Came across this post in the The Globe and Mail on Monday, explaining the top ten tips for growing your restaurant business.

Most of them had to do with front-of-house/staffing management and menu planning, including:

  • Know your customer—literally. Names, preferences, favourite wines: anything to help your regulars feel truly special. And keep on top of shifting demographics—what was wildly popular five years ago may have shifted to simply “meh.”
  • Pick specialties or signature items and be authentic about it. Narrow your menu down to what you do really, really well and keep doing them really, really well. That means no ketchup in your Pad Thai.
  • Train your staffers both to treat customers well and be excellent at their work. No one likes stagnating at work, so emphasize cross-training and innovation, along with superlative customer service.

OK, all good points—and they’re from restaurant consultant Mark Wilson, so they’ve got some credible experience behind them.

But what about the stuff that the customer can’t see? Things like reducing food waste, conserving electricity, gas, and water, and figuring out ways to cut operating costs that have little to do with the food you’re serving.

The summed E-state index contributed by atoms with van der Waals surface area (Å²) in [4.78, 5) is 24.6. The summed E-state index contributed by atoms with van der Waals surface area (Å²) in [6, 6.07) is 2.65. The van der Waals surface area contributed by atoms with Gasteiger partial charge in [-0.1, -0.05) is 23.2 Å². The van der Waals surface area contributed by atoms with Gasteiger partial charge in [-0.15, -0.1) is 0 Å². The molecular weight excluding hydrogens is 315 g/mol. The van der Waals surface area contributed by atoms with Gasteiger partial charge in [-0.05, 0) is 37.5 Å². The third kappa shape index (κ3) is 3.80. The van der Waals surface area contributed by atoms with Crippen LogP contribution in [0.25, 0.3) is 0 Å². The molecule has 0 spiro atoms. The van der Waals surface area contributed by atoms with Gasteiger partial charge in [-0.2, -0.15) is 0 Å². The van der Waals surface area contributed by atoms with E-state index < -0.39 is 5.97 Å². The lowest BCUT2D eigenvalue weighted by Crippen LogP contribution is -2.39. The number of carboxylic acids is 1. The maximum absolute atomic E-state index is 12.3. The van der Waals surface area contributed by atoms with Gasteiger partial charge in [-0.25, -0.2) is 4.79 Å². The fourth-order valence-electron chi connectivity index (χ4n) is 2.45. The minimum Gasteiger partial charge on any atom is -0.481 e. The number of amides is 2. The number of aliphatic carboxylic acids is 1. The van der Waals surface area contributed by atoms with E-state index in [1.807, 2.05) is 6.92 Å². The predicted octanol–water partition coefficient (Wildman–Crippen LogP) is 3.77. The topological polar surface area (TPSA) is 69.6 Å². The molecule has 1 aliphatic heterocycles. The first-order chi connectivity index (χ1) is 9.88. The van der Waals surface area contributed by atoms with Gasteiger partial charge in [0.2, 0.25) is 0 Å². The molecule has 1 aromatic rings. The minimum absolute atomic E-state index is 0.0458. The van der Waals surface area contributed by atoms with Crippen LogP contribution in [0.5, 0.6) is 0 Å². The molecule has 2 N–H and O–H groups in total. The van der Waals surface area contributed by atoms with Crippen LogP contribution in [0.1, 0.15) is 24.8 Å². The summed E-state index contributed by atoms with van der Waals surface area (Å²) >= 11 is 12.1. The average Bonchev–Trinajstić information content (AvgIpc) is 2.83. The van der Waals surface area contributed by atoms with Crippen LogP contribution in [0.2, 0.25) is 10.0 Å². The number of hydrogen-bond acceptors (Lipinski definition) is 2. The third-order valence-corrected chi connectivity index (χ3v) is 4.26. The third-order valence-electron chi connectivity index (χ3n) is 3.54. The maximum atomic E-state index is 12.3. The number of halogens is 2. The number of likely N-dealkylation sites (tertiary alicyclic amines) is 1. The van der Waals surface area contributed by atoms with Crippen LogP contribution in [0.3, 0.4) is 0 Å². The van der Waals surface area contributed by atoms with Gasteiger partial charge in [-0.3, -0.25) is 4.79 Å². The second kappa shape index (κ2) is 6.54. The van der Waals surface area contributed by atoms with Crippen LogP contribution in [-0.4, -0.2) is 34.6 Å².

Restaurants are so often at the mercy of fluctuating utility costs, and while we don’t have stats about how much energy costs affect whether a restaurant is able to stay open, I have to believe that they play a significant role.

So what do you do? Well, we’ve got some posts you can take a look at:

There are lots more, as you can probably tell. The point is, profitability goes beyond the people-and-food side of your restaurant. Without paying attention to the technical side too, you’re missing out on valuable ways to improve your bottom line.

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